A friend once wrote a story set in Barrow, Alaska, yet her descriptions of the school were so generic, I could have picked up that school and plopped it on the beach in Florida and the story wouldn’t have changed. Where we are in a story matters.
Over the years, I’ve found some tools that help me with settings that are not where I am.
Top 5 Tools for Setting
2. Google Earth. Our Indian friend once showed us on Google Maps his hometown in the foothills of the Himalayas. The steep terrain made the software fun to play with as we changed perspectives and moved around his village.
3. National Geographic Maps site, especially the Interactive Maps. This colorful mapping system lets you overlay all sorts of data. It’s good for a general reminder of terrain, temperatures, population, etc. For example, if you zoom in on Hawaii, you can see where the densest populations lies and decide if you want your story set in the middle of a low-population island or in the middle of Honolulu.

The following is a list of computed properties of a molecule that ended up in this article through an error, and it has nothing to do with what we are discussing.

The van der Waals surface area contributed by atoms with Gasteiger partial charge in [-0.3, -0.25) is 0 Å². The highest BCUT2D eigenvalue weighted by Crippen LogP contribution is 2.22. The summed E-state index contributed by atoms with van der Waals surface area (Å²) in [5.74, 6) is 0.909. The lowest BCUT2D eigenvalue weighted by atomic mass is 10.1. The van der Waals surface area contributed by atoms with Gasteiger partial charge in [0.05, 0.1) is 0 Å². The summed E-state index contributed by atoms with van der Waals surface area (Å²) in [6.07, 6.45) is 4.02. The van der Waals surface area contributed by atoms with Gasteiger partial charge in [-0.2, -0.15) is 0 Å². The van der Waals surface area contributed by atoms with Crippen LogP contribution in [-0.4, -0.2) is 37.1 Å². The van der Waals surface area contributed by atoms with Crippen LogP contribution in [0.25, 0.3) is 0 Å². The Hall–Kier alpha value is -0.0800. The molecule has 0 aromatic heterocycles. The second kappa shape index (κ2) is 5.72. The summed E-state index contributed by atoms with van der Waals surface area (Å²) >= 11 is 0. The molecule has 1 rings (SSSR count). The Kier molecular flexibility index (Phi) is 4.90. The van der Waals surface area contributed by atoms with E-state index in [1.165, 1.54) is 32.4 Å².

4. Sensory Details Worksheet. What you see, hear, smell, touch and taste can bring a story to life. Many people stick with visual details, because they are visual learners. Try to push yourself to include more details by creating a simple worksheet for yourself. Down the side of a page, write the five senses: See, Hear, Taste, Touch, Smell. Now close your eyes and put yourself in the situation of your story. Force yourself to try to write at least three details for each sense, being as specific as possible. Not just that you see a dog, but you see a German Shepherd with a red collar. When you write, use this as a reference to choose the best details, or to inspire new details. It will make your writing come alive. Here’s more on writing with rich sensory details.